I try to schedule one day a week where I don't touch my flute.
Avoiding burn out is difficult, and these mini vacations really help.
I have been known to dance around the housing singing, "I don't have to play my flute, I don't have to play my flute, I don't have to play my flute!" on those days off.
"Get over yourself," I hear some of you muttering. "What's so hard about playing the flute? You show up at the park, play for an hour, and that's it! I wish I had an easy job like that!"
Hmmm. Where do I begin?
How about beginning with the daily hours (many hours) of practice required to maintain rudimentary fluency on the instrument? I have to practice whether I'm getting paid to play or not, just to maintain a level of fitness that will keep me from getting fired when I finally do get a paying gig.
Oh, and that music you hear at each concert? Some of it is stinking hard to play, especially in a park in the wind while dogs bark, kids scream, adults chatter, and planes fly overhead. It takes a lot (a lot) of repetitious practice at home before one can play securely under those conditions.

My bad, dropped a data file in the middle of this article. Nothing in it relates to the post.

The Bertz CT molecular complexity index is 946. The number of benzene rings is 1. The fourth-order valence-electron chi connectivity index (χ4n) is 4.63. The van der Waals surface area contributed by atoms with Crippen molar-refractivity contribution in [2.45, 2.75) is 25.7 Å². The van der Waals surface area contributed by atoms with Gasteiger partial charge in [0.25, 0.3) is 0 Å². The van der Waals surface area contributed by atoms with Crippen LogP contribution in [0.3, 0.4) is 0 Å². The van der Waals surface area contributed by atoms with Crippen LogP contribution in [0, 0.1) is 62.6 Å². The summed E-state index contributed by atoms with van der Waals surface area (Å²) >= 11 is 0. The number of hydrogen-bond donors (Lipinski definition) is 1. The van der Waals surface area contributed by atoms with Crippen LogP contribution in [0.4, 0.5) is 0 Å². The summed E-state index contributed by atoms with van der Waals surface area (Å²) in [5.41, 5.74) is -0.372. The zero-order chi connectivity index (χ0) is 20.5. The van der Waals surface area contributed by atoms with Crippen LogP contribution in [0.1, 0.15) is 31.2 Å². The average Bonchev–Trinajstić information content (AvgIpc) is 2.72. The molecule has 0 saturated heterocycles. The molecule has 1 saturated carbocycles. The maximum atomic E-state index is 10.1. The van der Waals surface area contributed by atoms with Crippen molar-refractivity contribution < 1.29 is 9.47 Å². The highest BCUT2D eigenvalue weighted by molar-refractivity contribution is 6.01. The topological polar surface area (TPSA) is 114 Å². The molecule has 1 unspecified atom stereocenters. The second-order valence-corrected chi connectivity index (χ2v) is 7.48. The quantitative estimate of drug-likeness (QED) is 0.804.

Okay, the music is pretty much under my fingers. Now comes the sheer effort of focusing on every little detail of the playing process while playing at warp speed. Focusing, and staying focused, is one of the more exhausting parts of my "easy" job.
Let's talk about my "flute day off" yesterday. I spent 3 hours putting an impossible-to-read flute part onto Finale (a music printing program) so I could play it without having my eyeballs fly out of my head while my brain exploded from trying to decipher the hieroglyphics scrawled across the page. It will be worth the effort when I walk away from that piece relatively unscathed next week.
I also work out regularly to improve my breath control and keep my muscles from permanently freezing into shoulder twisted flute posture.
What have I done today? I went to church
. That was a pleasure. Then I stopped by Trader Joe's
for food, came home, and started practicing. I've got more to go today, but took a break at the four hour mark.
So, just as in a "real job
", I put in a lot of time and effort to do what I do.
Here's the cool part: I love what I do.
I'm glad that I make it look easy.
That means I'm doing my job.
Thanks for listening.